Alegemeiner is a totally inappropriate website to publish this viewpoint for 4 reasons:
    1. It celebrates a behavior that goes against the Torah
    2. All the mainstream media is already calling this guy courageous
    3. It has nothing to do with Judaism
    4. The author seems to concludes that Torah Jews are homophobic.

    That’s right, the Torah condemns homosexual acts. We have the utmost sympathy for Jews that knowingly reject Torah Law and wish to bring them back to the Torah. Those that don’t come back are demographically self destructing. (Combination of Low birthrates and high intermarriage rate)

  • Confused

    What is the point of this article? The author jumps from athletic history to re-interpretation of the Torah to his own personal views on the subject, which, with due respect, are neither novel nor particularly interesting. If he wants to write about his love of sports and approval of the Reform movement on his own blog, more power to him, but I don’t understand why the Algemeiner is publishing it as though it were noteworthy.

  • Din v’cheshbon

    I have no problem with gays, although I’m not sure how the author connected Jason Collins’ coming out with yiddishkeit, and what his motives were.

    In today’s modern world, many things are not what they appear to be, and without a Sanhedrin, it seems inappropriate for us to judge the actions of any person, or group.

    What is clear to me, as an observant Jew, is that at the end of the day, every man, woman and child, will face his din v’cheshbon in the courts of his maker. Furthermore, we will be judged according to our own “take” on justice and according to our behaviour throughout our lives. A person who was merciful, will be judged with mercy, one who was impatient, will be judged with impatience, mida k’neged mida, as it says in the good book!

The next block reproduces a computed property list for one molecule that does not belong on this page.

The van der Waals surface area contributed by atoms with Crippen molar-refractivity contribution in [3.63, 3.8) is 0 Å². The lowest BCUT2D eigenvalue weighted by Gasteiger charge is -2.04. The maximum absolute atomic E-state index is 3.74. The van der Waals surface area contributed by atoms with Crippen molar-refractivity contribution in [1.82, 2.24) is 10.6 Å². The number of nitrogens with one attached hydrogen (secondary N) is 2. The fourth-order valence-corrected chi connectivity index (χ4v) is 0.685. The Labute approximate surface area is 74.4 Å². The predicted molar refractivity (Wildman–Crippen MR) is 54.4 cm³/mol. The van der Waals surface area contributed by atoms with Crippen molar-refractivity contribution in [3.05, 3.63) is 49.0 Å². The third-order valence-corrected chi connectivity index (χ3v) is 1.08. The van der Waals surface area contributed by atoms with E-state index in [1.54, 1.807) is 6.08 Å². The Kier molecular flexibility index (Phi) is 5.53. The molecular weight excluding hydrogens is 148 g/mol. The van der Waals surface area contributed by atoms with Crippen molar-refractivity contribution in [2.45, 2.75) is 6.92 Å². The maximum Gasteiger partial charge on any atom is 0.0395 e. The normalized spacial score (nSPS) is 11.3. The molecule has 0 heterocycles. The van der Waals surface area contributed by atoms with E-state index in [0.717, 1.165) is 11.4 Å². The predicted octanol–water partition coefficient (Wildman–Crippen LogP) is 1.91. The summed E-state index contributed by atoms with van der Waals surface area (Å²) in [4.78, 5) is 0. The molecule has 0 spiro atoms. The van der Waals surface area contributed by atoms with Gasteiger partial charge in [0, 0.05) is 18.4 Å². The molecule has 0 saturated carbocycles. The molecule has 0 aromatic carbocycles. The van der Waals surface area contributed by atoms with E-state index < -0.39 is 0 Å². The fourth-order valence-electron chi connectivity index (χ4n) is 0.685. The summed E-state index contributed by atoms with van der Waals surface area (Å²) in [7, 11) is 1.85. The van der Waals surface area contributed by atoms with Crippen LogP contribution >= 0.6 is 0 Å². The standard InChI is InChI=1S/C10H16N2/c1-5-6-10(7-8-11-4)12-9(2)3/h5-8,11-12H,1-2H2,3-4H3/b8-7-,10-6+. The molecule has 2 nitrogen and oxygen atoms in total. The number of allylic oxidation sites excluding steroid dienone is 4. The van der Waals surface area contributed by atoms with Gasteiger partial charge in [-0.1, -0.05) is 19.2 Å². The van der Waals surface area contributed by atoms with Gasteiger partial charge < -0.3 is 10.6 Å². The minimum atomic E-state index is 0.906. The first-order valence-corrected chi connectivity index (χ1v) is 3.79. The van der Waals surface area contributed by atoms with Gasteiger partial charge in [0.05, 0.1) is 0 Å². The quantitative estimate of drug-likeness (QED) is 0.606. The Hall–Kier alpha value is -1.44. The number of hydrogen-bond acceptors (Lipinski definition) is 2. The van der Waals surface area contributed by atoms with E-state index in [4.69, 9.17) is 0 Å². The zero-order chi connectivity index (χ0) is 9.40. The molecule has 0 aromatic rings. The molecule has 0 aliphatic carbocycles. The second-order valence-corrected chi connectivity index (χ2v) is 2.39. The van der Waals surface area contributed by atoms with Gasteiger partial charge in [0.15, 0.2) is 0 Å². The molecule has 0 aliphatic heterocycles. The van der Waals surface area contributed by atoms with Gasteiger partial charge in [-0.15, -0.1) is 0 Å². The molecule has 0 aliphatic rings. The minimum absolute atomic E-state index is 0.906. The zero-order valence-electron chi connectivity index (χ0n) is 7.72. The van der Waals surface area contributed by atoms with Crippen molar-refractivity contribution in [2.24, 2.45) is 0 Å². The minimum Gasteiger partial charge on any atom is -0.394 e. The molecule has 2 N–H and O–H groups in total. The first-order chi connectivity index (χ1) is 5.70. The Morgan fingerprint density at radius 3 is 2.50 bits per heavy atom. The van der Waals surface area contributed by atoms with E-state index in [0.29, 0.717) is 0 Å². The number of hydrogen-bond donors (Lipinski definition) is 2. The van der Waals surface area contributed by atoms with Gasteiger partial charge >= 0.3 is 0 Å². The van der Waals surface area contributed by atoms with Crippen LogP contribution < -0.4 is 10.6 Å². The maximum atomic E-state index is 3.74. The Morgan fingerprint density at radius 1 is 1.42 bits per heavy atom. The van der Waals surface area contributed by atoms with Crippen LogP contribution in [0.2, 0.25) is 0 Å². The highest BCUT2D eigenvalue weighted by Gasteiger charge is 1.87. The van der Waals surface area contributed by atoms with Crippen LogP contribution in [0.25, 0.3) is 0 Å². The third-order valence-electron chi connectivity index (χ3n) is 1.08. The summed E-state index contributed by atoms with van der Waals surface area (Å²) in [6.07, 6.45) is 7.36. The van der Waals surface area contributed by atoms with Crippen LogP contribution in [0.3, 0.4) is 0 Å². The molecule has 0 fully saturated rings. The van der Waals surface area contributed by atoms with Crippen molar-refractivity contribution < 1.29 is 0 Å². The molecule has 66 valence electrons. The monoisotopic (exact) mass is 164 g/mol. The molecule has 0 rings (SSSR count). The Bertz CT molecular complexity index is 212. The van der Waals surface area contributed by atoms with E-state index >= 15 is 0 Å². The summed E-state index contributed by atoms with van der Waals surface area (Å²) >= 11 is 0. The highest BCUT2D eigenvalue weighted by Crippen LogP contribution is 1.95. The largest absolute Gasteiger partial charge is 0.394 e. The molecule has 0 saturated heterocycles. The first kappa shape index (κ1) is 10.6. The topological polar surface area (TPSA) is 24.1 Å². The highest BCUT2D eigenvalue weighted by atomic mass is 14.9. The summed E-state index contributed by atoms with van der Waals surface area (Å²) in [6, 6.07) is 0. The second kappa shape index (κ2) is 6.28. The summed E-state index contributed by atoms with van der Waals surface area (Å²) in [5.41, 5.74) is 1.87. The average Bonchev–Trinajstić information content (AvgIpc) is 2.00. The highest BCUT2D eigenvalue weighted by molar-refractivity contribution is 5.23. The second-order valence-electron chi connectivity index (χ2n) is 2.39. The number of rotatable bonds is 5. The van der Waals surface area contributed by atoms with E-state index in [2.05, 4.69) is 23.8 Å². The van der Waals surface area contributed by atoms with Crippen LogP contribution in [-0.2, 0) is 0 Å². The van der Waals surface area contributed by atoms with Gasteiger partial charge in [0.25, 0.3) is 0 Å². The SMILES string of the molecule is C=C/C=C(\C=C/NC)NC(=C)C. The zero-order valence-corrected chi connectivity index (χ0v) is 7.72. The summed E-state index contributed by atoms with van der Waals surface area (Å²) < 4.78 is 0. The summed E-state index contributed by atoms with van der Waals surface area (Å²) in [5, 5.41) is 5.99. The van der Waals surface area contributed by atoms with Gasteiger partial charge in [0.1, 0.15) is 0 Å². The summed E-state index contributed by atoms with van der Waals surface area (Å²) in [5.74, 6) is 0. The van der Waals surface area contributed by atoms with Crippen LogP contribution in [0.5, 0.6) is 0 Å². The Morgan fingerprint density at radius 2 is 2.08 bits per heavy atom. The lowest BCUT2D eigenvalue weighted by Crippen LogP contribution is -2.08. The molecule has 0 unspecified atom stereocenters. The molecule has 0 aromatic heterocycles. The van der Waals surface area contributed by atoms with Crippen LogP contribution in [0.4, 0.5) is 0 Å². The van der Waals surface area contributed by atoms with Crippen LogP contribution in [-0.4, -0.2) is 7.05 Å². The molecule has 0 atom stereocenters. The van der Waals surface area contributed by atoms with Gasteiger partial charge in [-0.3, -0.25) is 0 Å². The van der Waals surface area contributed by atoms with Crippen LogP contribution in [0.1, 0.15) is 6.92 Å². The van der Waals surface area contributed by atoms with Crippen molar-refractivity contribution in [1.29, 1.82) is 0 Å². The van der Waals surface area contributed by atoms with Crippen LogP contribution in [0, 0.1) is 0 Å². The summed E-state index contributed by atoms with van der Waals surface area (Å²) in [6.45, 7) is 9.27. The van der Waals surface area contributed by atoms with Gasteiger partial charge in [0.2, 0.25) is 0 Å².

I have no problem with gays, nor with abortion, both of which the Torah condemns! Personally, I don’t advocate for them, because I do believe that they are wrong!

    The reasons that people do the things they do, the choices they make, are unique to them and any observer is not party to all the facts, emotions and personalities at play. Consequently, what may seem simple, is really not what it appears to be and none of us really have the right to judge.

    Hashem will do all the judging necessary when we all face our accuser at the end of our lives.

  • I think BH in Iowa is correct. It would take courage these days for an NBA player to come out AGAINST homosexuality.

  • I don’t think it took much courage at all. He is the darling of the press and is now a liberal/progressive icon. What was so courageous about what he did?

    As Allen West put it: If he was a homosexual basketball player in Iran, it would take courage to come out.

  • BH in Iowa

    Collins is no Hank Greenberg or Jackie Robinson. He doesn’t face the same nonsense those two did.

    In most Jewish families it’s harder to come out as a Conservative than to come out as gay.